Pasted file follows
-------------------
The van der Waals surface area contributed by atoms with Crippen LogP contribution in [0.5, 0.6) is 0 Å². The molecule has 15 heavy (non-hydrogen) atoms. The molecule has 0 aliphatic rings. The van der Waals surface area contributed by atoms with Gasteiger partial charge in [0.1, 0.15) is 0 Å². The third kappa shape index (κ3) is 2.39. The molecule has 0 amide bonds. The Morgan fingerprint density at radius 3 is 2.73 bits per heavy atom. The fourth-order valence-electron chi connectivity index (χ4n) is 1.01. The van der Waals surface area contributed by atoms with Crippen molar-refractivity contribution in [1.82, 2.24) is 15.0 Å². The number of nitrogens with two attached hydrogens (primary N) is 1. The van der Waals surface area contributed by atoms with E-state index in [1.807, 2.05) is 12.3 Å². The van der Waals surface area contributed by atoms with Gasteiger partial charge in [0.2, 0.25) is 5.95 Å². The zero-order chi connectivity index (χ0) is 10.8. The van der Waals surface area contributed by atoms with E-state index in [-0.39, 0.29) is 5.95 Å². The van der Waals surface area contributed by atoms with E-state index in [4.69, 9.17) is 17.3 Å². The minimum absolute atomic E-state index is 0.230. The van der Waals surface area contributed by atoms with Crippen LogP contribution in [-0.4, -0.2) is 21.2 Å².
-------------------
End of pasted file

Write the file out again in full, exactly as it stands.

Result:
The van der Waals surface area contributed by atoms with Crippen LogP contribution in [0.5, 0.6) is 0 Å². The molecule has 15 heavy (non-hydrogen) atoms. The molecule has 0 aliphatic rings. The van der Waals surface area contributed by atoms with Gasteiger partial charge in [0.1, 0.15) is 0 Å². The third kappa shape index (κ3) is 2.39. The molecule has 0 amide bonds. The Morgan fingerprint density at radius 3 is 2.73 bits per heavy atom. The fourth-order valence-electron chi connectivity index (χ4n) is 1.01. The van der Waals surface area contributed by atoms with Crippen molar-refractivity contribution in [1.82, 2.24) is 15.0 Å². The number of nitrogens with two attached hydrogens (primary N) is 1. The van der Waals surface area contributed by atoms with E-state index in [1.807, 2.05) is 12.3 Å². The van der Waals surface area contributed by atoms with Gasteiger partial charge in [0.2, 0.25) is 5.95 Å². The zero-order chi connectivity index (χ0) is 10.8. The van der Waals surface area contributed by atoms with E-state index in [-0.39, 0.29) is 5.95 Å². The van der Waals surface area contributed by atoms with E-state index in [4.69, 9.17) is 17.3 Å². The minimum absolute atomic E-state index is 0.230. The van der Waals surface area contributed by atoms with Crippen LogP contribution in [-0.4, -0.2) is 21.2 Å².